Search Content | Science News

Be a Champion for Science

Get your subscription to

Science News when you join.

Search Content

E.g., 02/21/2017
E.g., 02/21/2017
Your search has returned 4 images:
  • Pluto's mountains
  • illustration of New Horizons journey to Pluto
Your search has returned 16 articles:
  • News

    Mission to Pluto: Live coverage

    The New Horizons spacecraft flew by Pluto at 7:49 a.m. EDT on July 14, 2015. Astronomy writer Christopher Crockett wrote several updates from mission control at the Johns Hopkins University Applied Physics Lab in Laurel, Md., from July 12-15, and reviewed some of the mission's major milestones from the last several months. Check our Mission to Pluto editor’s pick for the latest on New Horizons...

    07/15/2015 - 17:39 Planetary Science
  • Feature

    Rendezvous with Pluto

    View timeline

    Tiny, far-flung Pluto is about to have a visitor — at least for a few hours.

    On July 14, NASA’s New Horizons spacecraft will reach the dwarf planet and try to learn all it can about Pluto and its five known moons. Then the probe will leave Pluto behind, vanishing into the frigid darkness beyond the planets.

    In its wake, New Horizons will introduce Earth to the...

    06/12/2015 - 11:55 Planetary Science, Astronomy
  • Feature

    Online causes may attract more clicks than commitments

    The Save Darfur Cause on Facebook had all the makings of a slam dunk cyber success. More than a million people joined the social media site’s digital movement a few years ago to save the people of Sudan’s Darfur region from mass slaughter.    

    There was a hitch in Facebook’s humanitarian giddy-up, though: The vast majority of people who enlisted in the Save Darfur Cause recruited no one...

    06/27/2014 - 14:04 Psychology, Networks, Science & Society
  • Feature

    Deep network

    Gas bubbles effervesce from a mound of muck on the seafloor in a deep submarine canyon off the west coast of Canada. Microbes beneath the sediment belch the bubbles after feasting on the ancient remains of algae, sea critters and their poop: a primordial stew that’s been simmering since long before humans walked the Earth.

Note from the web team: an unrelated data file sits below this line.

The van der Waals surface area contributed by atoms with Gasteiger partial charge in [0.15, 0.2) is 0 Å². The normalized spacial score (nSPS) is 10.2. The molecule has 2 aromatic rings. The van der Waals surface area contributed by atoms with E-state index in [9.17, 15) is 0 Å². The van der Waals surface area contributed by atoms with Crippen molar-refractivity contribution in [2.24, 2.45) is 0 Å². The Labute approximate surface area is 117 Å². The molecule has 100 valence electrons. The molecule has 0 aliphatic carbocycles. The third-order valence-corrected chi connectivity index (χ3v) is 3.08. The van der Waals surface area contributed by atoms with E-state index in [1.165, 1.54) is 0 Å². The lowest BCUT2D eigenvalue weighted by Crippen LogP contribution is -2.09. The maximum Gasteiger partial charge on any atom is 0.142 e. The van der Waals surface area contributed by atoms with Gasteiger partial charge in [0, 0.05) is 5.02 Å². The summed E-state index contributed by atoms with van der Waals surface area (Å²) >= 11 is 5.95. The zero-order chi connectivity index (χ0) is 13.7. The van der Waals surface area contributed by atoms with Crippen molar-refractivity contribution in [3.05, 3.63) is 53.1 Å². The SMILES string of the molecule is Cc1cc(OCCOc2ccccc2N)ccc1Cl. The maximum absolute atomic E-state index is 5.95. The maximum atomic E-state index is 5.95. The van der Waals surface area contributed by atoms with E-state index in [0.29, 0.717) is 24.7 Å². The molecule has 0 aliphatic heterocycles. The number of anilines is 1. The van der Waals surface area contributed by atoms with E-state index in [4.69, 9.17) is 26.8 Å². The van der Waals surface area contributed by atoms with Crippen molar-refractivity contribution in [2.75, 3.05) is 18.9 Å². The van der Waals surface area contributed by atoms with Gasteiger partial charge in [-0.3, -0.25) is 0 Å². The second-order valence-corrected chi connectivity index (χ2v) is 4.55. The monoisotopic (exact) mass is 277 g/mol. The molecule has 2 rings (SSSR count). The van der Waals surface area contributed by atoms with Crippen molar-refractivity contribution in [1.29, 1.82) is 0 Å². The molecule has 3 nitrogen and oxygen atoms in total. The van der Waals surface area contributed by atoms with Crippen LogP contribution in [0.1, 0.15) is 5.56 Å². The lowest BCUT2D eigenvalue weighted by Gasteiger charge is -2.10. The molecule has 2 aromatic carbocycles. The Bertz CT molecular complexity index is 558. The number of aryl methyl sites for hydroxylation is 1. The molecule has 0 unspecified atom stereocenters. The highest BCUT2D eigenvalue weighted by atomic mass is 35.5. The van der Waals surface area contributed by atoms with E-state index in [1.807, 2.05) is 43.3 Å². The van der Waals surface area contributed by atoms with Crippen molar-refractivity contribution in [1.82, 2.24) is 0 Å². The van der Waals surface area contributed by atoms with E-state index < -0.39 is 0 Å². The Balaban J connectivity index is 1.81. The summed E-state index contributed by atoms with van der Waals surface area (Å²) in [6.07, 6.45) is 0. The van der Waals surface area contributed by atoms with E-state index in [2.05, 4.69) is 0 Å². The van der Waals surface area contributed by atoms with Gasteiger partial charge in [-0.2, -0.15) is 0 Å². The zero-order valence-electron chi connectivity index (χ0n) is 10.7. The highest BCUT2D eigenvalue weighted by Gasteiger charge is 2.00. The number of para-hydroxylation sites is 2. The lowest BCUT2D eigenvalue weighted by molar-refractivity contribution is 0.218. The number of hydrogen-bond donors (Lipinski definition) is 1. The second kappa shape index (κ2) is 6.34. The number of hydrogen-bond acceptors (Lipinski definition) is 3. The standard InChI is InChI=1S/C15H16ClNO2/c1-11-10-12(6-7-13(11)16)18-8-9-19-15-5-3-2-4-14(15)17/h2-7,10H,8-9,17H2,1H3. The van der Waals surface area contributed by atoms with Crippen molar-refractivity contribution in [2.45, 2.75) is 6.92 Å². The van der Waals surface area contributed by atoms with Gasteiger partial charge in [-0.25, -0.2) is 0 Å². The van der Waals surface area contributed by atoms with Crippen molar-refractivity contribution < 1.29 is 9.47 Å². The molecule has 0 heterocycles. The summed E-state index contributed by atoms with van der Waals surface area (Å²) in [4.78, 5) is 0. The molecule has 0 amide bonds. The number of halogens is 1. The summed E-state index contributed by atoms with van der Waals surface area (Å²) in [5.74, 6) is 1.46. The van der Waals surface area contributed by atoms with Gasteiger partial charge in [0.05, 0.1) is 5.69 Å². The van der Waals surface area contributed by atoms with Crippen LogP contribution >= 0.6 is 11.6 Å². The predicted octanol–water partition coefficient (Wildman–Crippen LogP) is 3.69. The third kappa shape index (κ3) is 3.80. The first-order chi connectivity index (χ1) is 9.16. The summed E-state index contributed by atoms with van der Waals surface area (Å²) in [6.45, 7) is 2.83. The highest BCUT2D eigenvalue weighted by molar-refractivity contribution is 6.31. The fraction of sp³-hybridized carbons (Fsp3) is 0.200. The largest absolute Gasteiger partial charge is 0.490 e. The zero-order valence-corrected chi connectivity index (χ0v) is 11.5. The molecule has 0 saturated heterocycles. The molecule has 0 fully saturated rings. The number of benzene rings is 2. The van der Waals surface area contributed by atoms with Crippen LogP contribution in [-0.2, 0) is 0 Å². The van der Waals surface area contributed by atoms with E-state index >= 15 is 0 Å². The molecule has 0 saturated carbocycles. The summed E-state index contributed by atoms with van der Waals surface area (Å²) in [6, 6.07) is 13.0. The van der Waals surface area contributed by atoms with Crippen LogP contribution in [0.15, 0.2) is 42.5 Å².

This gassy oasis attracts an odd collection of critters. Worms...

    10/04/2013 - 15:00 Earth, Technology
  • Feature

    The 3-D Printing Revolution

    Joshua Pearce takes unusual satisfaction in strolling through Walmart. The shelves laden with toys, household items, tools and clothing inspire in him a certain smugness, a pride in American entrepreneurship. But it’s not because Pearce admires the chain as an empire built by a self-made man. Pearce swells with pride at Walmart because the store is full of mass-manufactured objects that he...

    02/20/2013 - 23:31 Technology, Computing
  • Culture Beaker

    In Hollywood, buzz beats star power when it comes to predicting box office take

    Movie studios love awards season. Winning one of the glittery statuettes that are annually bestowed upon those in the biz can provide a hefty box office boost. But if you are going to put money on which movies will sell the most tickets in the long run, accolades from critics and peers aren’t a very good crystal ball. When it comes to predicting box office success, it turns out that the...

    02/07/2013 - 16:04 Humans & Society
  • Column

    Rachel Ehrenberg, Culture beaker

    SN Prime | February 4, 2013 | Vol. 3, No. 5

    Movie studios love awards season. Winning one of the glittery statuettes that are annually bestowed upon those in the biz can provide a hefty box office boost. But if you are going to put money on which movies will sell the most tickets in the long run, accolades from critics and peers aren’t a very good crystal ball. When it comes to...

    02/04/2013 - 14:20
  • Feature

    The Digital Camera Revolution

    Take a grainy, blurred image of a formless face or an illegible license plate, and with a few keystrokes the picture sharpens and the killer is caught — if you’re a crime-scene tech on TV. From Harrison Ford in Blade Runner to CSI, Criminal Minds and NCIS, the zoom-and-enhance maneuver has become such a staple of Hollywood dramas that it’s mocked with video montages on YouTube.

    ...
    01/13/2012 - 06:54
  • Feature

    Software Scientist

    Games such as chess have long been mastered by thinking machines. But weightier intellectual feats, such as deducing the laws of nature, have remained the domain of living, breathing brainiacs — until now.

    A new computer program called Eureqa comes up with fundamental mathematical laws, the great equations of textbooks and history, from scratch. Feed Eureqa a mess of raw...

    12/30/2011 - 09:46 Technology
  • Feature

    Death of a Continent, Birth of an Ocean

    To those who live there, east Africa’s Afar region is “the place the devil plows.” One of the hottest and lowest areas on Earth, it is a landscape of baking desert and barren lava flows. To scientists, though, Afar means something more promising: geology in the raw.

    There, on the edge of Africa, the continent is splitting apart. Pulled inexorably by the...

    06/17/2011 - 10:30 Earth & Environment